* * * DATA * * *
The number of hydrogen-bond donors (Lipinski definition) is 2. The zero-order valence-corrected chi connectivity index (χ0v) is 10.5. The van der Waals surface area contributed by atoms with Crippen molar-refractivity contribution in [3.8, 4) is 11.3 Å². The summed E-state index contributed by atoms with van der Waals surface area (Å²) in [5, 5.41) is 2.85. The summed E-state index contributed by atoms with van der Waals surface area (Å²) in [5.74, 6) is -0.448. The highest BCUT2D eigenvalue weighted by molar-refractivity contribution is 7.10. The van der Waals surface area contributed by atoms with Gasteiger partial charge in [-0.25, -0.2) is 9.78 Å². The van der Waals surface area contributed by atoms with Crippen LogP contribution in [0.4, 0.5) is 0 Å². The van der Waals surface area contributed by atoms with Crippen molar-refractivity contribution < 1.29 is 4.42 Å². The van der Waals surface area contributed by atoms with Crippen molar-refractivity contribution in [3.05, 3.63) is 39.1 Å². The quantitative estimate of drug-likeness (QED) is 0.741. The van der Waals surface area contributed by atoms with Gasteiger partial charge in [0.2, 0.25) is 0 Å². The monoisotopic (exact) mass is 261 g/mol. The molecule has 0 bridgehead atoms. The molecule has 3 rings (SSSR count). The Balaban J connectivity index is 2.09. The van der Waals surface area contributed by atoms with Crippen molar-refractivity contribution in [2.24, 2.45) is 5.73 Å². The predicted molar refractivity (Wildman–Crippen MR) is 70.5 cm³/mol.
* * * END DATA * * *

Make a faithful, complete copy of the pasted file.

The number of hydrogen-bond donors (Lipinski definition) is 2. The zero-order valence-corrected chi connectivity index (χ0v) is 10.5. The van der Waals surface area contributed by atoms with Crippen molar-refractivity contribution in [3.8, 4) is 11.3 Å². The summed E-state index contributed by atoms with van der Waals surface area (Å²) in [5, 5.41) is 2.85. The summed E-state index contributed by atoms with van der Waals surface area (Å²) in [5.74, 6) is -0.448. The highest BCUT2D eigenvalue weighted by molar-refractivity contribution is 7.10. The van der Waals surface area contributed by atoms with Gasteiger partial charge in [-0.25, -0.2) is 9.78 Å². The van der Waals surface area contributed by atoms with Crippen LogP contribution in [0.4, 0.5) is 0 Å². The van der Waals surface area contributed by atoms with Crippen molar-refractivity contribution < 1.29 is 4.42 Å². The van der Waals surface area contributed by atoms with Crippen molar-refractivity contribution in [3.05, 3.63) is 39.1 Å². The quantitative estimate of drug-likeness (QED) is 0.741. The van der Waals surface area contributed by atoms with Gasteiger partial charge in [0.2, 0.25) is 0 Å². The monoisotopic (exact) mass is 261 g/mol. The molecule has 0 bridgehead atoms. The molecule has 3 rings (SSSR count). The Balaban J connectivity index is 2.09. The van der Waals surface area contributed by atoms with Crippen molar-refractivity contribution in [2.24, 2.45) is 5.73 Å². The predicted molar refractivity (Wildman–Crippen MR) is 70.5 cm³/mol.